The Positive Effects of ESG Investing
Generally, the positives of ESG investing are two-fold. The first is that by filtering your investments through an ESG lens, you’re more likely to avoid scandals that a company might go through and hurt its share price (e.g. investing in BP before the Deepwater Horizon oil spill).
With ESG investing front of mind, you may be more likely to seek out growing industries such as renewables and exclude those such as coal and oil, the idea being that long-term benefits of these emerging industries outweigh the short-term gain of those in decline.
Additionally, by pushing your investment dollars towards ESG practices, you’re encouraging other companies to head in that direction as well.
Although only time will tell if this strategy will be successful in driving real change toward a common good, you will gain peace of mind that your investments actually align with your values.
Often undervalued, feeling good about how you’re making money can be incredibly important to your long-term happiness — you don’t want to be looking back on your life thinking about what your wealth cost people and the planet.
ESG investing does have some limitations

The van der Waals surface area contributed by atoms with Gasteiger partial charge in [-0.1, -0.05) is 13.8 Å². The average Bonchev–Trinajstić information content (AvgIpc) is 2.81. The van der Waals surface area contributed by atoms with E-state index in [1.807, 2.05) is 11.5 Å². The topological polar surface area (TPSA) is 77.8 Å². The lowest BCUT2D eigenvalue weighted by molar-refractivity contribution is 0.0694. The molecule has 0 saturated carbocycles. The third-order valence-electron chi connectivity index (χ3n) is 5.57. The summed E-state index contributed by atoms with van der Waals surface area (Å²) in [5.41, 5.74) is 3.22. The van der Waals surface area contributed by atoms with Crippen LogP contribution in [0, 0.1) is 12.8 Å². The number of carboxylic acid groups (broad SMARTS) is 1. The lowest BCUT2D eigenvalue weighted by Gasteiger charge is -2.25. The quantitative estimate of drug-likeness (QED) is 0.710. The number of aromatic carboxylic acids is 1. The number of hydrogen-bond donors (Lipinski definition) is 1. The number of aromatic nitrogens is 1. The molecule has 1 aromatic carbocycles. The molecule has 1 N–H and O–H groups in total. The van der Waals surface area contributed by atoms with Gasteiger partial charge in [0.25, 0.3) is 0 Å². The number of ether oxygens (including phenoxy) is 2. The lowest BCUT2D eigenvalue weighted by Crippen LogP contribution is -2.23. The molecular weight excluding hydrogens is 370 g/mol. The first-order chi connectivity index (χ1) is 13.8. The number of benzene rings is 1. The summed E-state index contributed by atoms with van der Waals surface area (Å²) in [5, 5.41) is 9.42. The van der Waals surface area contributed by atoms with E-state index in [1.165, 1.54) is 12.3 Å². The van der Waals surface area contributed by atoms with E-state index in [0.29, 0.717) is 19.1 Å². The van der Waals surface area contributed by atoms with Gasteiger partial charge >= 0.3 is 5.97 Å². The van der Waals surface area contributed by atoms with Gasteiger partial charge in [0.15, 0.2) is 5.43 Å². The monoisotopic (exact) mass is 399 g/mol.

The main downside of ESG investing is that you are limited in the stocks that you can purchase. You’re sacrificing your ability to invest in areas that may outperform the market.
While the defense industry, for example, tends to outperform the market and can buck recession trends, it’s quite far from having a place on most ESG investment portfolios. Investors essentially sacrifice gains from these industries in exchange for investing in line with their values.
Another major downside is not actually with ESG investing, rather it has to do with the availability of accurate and transparent reporting to investors.
Many company reports lack quality data for investors to make decisions with and often fall into the category of greenwashing. The lack of rules and regulations around ESG reporting means that some reports act more like marketing than actual investment information.
It’s very difficult to know whether a company is just blowing smoke for actually making sustained efforts towards ESG.